This drug could be life-saving, but it'll cost you $2.125 million

Posted at 4:03 PM, Oct 31, 2019
and last updated 2019-10-31 19:34:54-04

BOISE — On Wednesday, the FDA halted enrollment in a trial testing of a drug for patients with spinal muscular atrophy older than the age of two, delaying plans to expand the treatment option to affected individuals.

The drug is currently approved for patients younger than two years of age and may be the closest thing to a cure.

“It is really exciting; it is a potential cure for Spinal Muscular Atrophy," said Dr. Jackie Whitesell, a neurologist at Saint Alphonsus.

The drug Zolgensma is a potentially long-term fix to the motor neuron problems people have when diagnosed with SMA. What’s not exciting is the price tag. At wholesale it is $2.12 million dollars, or $425,000 per year for five years.

“It is probably the most expensive drug on the market at this point, so there is a lot of unknowns when it comes to prescribing it," said Whitesell.

That multi-million dollar price tag is steep, but Whitesell predicts the insurance approval process will be similar to the alternative drug treatment they’re currently using—Spinraza—which was no walk in the park.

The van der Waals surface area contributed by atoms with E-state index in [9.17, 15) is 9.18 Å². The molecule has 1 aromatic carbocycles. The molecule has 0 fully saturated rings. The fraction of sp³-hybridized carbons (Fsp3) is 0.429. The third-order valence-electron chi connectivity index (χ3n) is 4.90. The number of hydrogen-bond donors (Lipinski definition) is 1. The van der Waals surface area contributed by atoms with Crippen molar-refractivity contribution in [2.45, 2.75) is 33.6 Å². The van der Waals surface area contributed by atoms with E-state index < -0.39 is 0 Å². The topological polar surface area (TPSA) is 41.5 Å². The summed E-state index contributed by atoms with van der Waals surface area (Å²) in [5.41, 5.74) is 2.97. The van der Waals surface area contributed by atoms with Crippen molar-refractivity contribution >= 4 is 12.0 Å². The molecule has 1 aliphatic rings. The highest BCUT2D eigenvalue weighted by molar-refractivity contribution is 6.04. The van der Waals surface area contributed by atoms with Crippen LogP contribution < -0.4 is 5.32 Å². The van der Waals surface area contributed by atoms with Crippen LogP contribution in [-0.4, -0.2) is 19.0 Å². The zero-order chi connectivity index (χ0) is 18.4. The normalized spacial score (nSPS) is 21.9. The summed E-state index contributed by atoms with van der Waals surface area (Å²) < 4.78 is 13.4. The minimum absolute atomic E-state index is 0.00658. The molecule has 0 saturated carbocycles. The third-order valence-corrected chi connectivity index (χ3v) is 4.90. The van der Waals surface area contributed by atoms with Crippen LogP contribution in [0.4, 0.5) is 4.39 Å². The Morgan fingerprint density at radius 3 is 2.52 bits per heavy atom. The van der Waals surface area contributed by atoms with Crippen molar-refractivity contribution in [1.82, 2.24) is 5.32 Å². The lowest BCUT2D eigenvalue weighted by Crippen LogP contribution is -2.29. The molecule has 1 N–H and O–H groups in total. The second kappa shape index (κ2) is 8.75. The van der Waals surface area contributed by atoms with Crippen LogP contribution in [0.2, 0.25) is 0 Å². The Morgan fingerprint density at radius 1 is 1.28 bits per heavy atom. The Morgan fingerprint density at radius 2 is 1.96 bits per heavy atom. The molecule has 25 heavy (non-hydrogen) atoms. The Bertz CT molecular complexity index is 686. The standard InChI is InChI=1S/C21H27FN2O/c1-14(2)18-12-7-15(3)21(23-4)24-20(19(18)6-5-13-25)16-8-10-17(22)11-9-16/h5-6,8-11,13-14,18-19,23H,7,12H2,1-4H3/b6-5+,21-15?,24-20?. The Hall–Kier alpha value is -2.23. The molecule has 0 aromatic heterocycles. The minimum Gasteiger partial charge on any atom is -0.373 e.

“When Spinraza first came to the market, we had difficulty getting it approved through people’s insurance and had a lot of denials, so we had to go through the appeal process and resubmit," said Whitsell.

"We’ve actually developed this monitoring program here where we’re following patients with physical therapy evaluations every four months to show their improvement, and that’s helped them get the medication approved."

Whitesell only sees a handful of patients with SMA, but she has seen results with the similar drug.

“Patients are noticing that they have gained motor function. We have one patient who now is able to stand and walk a little bit, and previously he was just in a wheelchair," said Whitesell.

Zolgensma would be a more long-term solution by comparison. However, the drug company has a few red flags to overcome before insurance even comes into the equation. FDA recently halted a recent trial phase, which would be vital for expanding it to patients over the age of two. If FDA approval comes for adults, then the focus shifts back.